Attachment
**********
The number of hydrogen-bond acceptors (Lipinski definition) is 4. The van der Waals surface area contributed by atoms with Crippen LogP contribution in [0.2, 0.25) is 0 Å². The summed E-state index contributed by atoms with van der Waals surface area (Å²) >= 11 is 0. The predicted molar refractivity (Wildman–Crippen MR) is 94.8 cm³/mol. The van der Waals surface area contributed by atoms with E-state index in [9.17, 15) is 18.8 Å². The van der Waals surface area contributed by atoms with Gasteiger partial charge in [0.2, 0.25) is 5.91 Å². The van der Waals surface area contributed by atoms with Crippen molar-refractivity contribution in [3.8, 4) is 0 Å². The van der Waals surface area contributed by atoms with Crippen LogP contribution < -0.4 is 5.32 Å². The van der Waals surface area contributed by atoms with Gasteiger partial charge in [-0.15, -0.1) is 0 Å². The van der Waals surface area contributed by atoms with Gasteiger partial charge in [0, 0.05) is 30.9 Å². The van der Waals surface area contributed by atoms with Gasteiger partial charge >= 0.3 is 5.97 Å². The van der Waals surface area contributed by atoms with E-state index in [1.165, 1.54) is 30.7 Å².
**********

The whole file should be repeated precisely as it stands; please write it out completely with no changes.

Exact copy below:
The number of hydrogen-bond acceptors (Lipinski definition) is 4. The van der Waals surface area contributed by atoms with Crippen LogP contribution in [0.2, 0.25) is 0 Å². The summed E-state index contributed by atoms with van der Waals surface area (Å²) >= 11 is 0. The predicted molar refractivity (Wildman–Crippen MR) is 94.8 cm³/mol. The van der Waals surface area contributed by atoms with E-state index in [9.17, 15) is 18.8 Å². The van der Waals surface area contributed by atoms with Gasteiger partial charge in [0.2, 0.25) is 5.91 Å². The van der Waals surface area contributed by atoms with Crippen molar-refractivity contribution in [3.8, 4) is 0 Å². The van der Waals surface area contributed by atoms with Crippen LogP contribution < -0.4 is 5.32 Å². The van der Waals surface area contributed by atoms with Gasteiger partial charge in [-0.15, -0.1) is 0 Å². The van der Waals surface area contributed by atoms with Gasteiger partial charge in [0, 0.05) is 30.9 Å². The van der Waals surface area contributed by atoms with Gasteiger partial charge >= 0.3 is 5.97 Å². The van der Waals surface area contributed by atoms with E-state index in [1.165, 1.54) is 30.7 Å².